5G will allow the unleashing of the next generation for the grid. Devices will be more accurately monitored, and allows for more accurate forecasting and energy needs. A better load-balancing of energy, reducing peak periods, reducing energy costs, and reducing periods of outages. Smart Street Lighting is the first step towards Smart Cities. Smart Street Lighting will automatically dim public lighting when no pedestrians or vehicles are present. Smart Street Lighting is installed in San Diego, with a savings of $1.9m annually; also, Smart Street Lighting is installed in Barcelona, Spain.

Global Position Sensors will get a make-over. Location awareness will become essential. There will be new positional capabilities, better position accuracy, better 3D maps, and real-time positioning will be less than 1ms.

With our aging population, the Health Care industry will be revolutionized. We will see an increase in the effectiveness of preventative care and aid in robotic surgery. The advent of telehealth, and doctors making life-saving decisions remotely will come to fruition. Doctors can view large images remotely within seconds and determine action needed. IoT will allow further increase of data on the network. Telemedicine market is expected to grow exponentially. Use of language translations to help overcome barriers is a huge improvement over present-day practice. Doctors can monitor patients in real-time. Finally, Artificial Intelligence (AI) can be used to determine potential diagnoses.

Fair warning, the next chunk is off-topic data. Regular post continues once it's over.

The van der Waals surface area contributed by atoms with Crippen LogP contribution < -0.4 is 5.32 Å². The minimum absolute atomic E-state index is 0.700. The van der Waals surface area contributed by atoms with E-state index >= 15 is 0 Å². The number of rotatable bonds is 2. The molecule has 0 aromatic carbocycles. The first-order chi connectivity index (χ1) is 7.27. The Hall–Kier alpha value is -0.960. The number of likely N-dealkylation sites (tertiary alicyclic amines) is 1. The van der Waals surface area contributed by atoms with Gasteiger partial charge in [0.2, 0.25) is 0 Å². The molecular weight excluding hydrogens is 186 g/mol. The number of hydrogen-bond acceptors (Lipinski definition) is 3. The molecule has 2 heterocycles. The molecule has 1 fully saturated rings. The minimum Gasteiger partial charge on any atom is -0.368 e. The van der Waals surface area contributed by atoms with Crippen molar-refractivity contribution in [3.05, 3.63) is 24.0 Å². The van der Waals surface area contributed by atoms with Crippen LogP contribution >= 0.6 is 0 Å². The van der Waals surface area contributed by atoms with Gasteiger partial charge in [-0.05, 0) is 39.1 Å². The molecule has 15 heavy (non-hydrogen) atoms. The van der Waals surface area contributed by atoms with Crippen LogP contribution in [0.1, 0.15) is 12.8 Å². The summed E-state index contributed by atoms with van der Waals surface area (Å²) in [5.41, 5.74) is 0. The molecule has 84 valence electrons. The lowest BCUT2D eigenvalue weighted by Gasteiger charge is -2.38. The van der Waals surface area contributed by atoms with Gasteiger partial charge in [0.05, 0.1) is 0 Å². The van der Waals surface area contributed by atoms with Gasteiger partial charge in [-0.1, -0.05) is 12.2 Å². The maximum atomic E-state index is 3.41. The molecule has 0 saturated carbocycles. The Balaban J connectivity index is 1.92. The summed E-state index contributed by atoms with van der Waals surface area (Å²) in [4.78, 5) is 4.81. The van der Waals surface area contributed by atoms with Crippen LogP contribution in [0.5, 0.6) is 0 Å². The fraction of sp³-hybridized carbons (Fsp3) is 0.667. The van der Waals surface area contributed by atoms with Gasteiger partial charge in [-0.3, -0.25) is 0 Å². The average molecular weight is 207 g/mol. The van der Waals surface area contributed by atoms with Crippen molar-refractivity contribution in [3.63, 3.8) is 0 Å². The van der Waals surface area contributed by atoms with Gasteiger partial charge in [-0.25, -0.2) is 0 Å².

The New Radio (NR) will have a new air interface for 5G. A new interface will take place between the mobile device and active base station. Designed to significantly improve performance, flexibility, scalability, and efficiency of current mobile networks. The 3rd Generation Partnership Project (3GPP) Technical Specification Group developed standards for 5G NR in early 2016; however, the standards keep evolving as functionality is identified. NR allows for network slicing which creates multiple virtual networks atop a shared physical infrastructure. NR can be specifically configured to support certain cases (e.g. smart home, smart energy grid), etc.).